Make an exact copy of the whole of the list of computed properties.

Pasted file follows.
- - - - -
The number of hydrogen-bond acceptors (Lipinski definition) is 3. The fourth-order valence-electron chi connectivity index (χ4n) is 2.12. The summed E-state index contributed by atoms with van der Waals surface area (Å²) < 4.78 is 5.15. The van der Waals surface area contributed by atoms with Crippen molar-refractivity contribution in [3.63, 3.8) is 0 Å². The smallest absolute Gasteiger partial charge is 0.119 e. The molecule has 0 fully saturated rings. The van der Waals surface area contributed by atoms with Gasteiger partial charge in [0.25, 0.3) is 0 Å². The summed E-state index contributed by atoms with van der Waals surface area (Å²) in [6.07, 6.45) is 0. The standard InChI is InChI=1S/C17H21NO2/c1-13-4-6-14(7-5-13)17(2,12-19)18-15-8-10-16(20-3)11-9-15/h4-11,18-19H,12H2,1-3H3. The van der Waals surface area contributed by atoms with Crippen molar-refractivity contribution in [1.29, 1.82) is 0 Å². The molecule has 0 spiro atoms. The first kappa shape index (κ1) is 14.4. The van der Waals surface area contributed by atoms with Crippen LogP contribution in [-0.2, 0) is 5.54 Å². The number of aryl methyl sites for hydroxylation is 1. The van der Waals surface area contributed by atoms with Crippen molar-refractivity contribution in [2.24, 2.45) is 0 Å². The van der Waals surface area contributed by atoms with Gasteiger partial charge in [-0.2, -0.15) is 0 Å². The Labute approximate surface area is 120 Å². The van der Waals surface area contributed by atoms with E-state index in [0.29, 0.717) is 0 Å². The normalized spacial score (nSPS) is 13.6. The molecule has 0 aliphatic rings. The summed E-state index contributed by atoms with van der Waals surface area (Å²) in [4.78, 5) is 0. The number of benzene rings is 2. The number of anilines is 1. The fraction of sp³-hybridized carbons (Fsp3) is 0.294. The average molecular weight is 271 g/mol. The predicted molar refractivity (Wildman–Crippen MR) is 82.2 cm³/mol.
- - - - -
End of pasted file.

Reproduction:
The number of hydrogen-bond acceptors (Lipinski definition) is 3. The fourth-order valence-electron chi connectivity index (χ4n) is 2.12. The summed E-state index contributed by atoms with van der Waals surface area (Å²) < 4.78 is 5.15. The van der Waals surface area contributed by atoms with Crippen molar-refractivity contribution in [3.63, 3.8) is 0 Å². The smallest absolute Gasteiger partial charge is 0.119 e. The molecule has 0 fully saturated rings. The van der Waals surface area contributed by atoms with Gasteiger partial charge in [0.25, 0.3) is 0 Å². The summed E-state index contributed by atoms with van der Waals surface area (Å²) in [6.07, 6.45) is 0. The standard InChI is InChI=1S/C17H21NO2/c1-13-4-6-14(7-5-13)17(2,12-19)18-15-8-10-16(20-3)11-9-15/h4-11,18-19H,12H2,1-3H3. The van der Waals surface area contributed by atoms with Crippen molar-refractivity contribution in [1.29, 1.82) is 0 Å². The molecule has 0 spiro atoms. The first kappa shape index (κ1) is 14.4. The van der Waals surface area contributed by atoms with Crippen LogP contribution in [-0.2, 0) is 5.54 Å². The number of aryl methyl sites for hydroxylation is 1. The van der Waals surface area contributed by atoms with Crippen molar-refractivity contribution in [2.24, 2.45) is 0 Å². The van der Waals surface area contributed by atoms with Gasteiger partial charge in [-0.2, -0.15) is 0 Å². The Labute approximate surface area is 120 Å². The van der Waals surface area contributed by atoms with E-state index in [0.29, 0.717) is 0 Å². The normalized spacial score (nSPS) is 13.6. The molecule has 0 aliphatic rings. The summed E-state index contributed by atoms with van der Waals surface area (Å²) in [4.78, 5) is 0. The number of benzene rings is 2. The number of anilines is 1. The fraction of sp³-hybridized carbons (Fsp3) is 0.294. The average molecular weight is 271 g/mol. The predicted molar refractivity (Wildman–Crippen MR) is 82.2 cm³/mol.